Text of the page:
In 1968, the Philippines sent a token delegation to the gymnastic events of the Mexico Olympics, and one of the 2 gymnasts was Kapampangan Norman Henson, who was our bet in the floor exercise; he had won an international medal for that discipline. While Henson was doing his somersaults, a kabalen, Adolfo Feliciano, was pitting his skills at the shooting range for the last time. The ace sports shooter had previously competed at the 1960 and 1964 Olympics and had medalled at the Asian Games.

Four years later, at the 1972 Munich Olympics, 2 Kapampangans gunned for glory in the same sports: presidential son Arturo Macapagal and Holy Angel student Melchor Yap who joined the skeet-shooting match. Yap and Macapagal did not advance to the finals, but it was enough that they joined the ranks of the world's best deadshots.

On the distaff side, the first Winter Olympics was held in 1924, in Chamonix, France. At two editions---Nagano (1994) and Lillehammer (1998), a skater with Kapampangan blood represented the United States in Ice Dancing. Elizabeth Punsalan (b. 9 Jan. 1971) was the daughter of Dr. Ernesto Punsalan of Lubao and who had come to America as a medical student. Together with partner, Jerrod Swallow, Punsalan qualified for the 1994 Winter Olympics after placing first at the U.S. Nationals. Two weeks before she was set to go to Nagano, her mentally-troubled brother, Ricardo, stabbed their father dead. This affected her performance, and the couple placed 15th overall. Punsalan bounced back in the next Olympics, finishing in a creditable 7th place.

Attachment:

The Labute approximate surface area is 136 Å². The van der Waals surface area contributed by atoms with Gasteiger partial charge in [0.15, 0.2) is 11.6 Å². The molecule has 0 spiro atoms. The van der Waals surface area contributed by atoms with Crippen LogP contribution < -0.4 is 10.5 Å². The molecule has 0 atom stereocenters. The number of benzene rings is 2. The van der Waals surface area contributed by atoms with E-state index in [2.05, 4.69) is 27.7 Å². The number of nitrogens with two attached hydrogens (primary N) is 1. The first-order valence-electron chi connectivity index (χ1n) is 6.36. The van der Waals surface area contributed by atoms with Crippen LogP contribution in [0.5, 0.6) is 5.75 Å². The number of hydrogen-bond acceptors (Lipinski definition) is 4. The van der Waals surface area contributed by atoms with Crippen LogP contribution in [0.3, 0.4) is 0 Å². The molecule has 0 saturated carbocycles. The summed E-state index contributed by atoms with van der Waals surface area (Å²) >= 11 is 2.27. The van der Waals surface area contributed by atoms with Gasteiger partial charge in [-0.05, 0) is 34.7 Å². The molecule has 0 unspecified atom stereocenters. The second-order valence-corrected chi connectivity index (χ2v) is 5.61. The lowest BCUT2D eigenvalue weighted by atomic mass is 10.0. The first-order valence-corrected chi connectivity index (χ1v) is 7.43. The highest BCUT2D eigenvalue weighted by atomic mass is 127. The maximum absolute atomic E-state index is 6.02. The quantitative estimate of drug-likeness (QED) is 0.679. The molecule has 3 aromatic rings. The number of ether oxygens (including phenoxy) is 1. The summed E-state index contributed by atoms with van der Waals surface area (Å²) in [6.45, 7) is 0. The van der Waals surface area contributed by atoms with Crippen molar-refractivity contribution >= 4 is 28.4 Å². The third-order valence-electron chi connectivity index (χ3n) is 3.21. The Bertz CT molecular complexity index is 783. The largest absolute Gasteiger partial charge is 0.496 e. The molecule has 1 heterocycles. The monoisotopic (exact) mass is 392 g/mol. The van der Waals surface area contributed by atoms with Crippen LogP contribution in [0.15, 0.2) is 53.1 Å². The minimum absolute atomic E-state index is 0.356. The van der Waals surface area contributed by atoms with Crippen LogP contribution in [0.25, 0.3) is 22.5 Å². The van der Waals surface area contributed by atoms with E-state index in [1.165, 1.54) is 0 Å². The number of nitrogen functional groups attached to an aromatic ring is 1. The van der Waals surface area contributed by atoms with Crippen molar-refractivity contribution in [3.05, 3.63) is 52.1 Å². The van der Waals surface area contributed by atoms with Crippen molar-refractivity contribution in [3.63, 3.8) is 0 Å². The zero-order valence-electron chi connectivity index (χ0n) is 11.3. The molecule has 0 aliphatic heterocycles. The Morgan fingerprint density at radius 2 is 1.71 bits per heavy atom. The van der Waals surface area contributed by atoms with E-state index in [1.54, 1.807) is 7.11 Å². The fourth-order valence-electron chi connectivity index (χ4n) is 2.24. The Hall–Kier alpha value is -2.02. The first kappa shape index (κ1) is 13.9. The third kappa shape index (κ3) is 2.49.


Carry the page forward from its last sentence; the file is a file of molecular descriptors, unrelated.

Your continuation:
Another Kapampangan athlete who made it to the Olympics as part of Team America was the badminton ace, Erika Von Heiland (b. 24 Dec. 1965). Born in Angeles City, Erika’s father was Theodore Pamintuan Von Heiland, the son of Paz Sandico Pamintuan with second husband Frank Von Heiland. Her great grandfather was Don Florentino Torres Pamintuan, an affluent citizen of the town and builder of the still-extant Pamintuan mansion. At age 27, Erika qualified in two Olympics in Barcelona (1992) and Atlanta (1996), playing in both singles and the doubles events.

 In the next Olympics in Sydney (2000), another Angeleño marched proud as our country’s bet in the sports of taekwondo. Welterweight Donald Geisler (b. 6 Oct. 1978), of German-American-Filipino descent, had previously won a silver medal at the 1996 Asian Games; he was just 18. After the Olympiad, Geisler continued his winning streak, garnering medals at the regional Southeast Asian Games—a Silver in 2001, and a Gold in 2003. This paved the way for his return to the 2004 Athens Olympics where he reached the quarterfinals. The next year, he struck gold again at the 2005 SEA Games.

 As sportsmen, these select Kapampangan Olympians have lived their ultimate dream of competing for medals against the best athletes of the world. But in their quest for medals, they have come to learn that it not just the winning that matters, but in finding out the best within themselves, a rewarding experience that feels every bit golden.

(7 June 2015)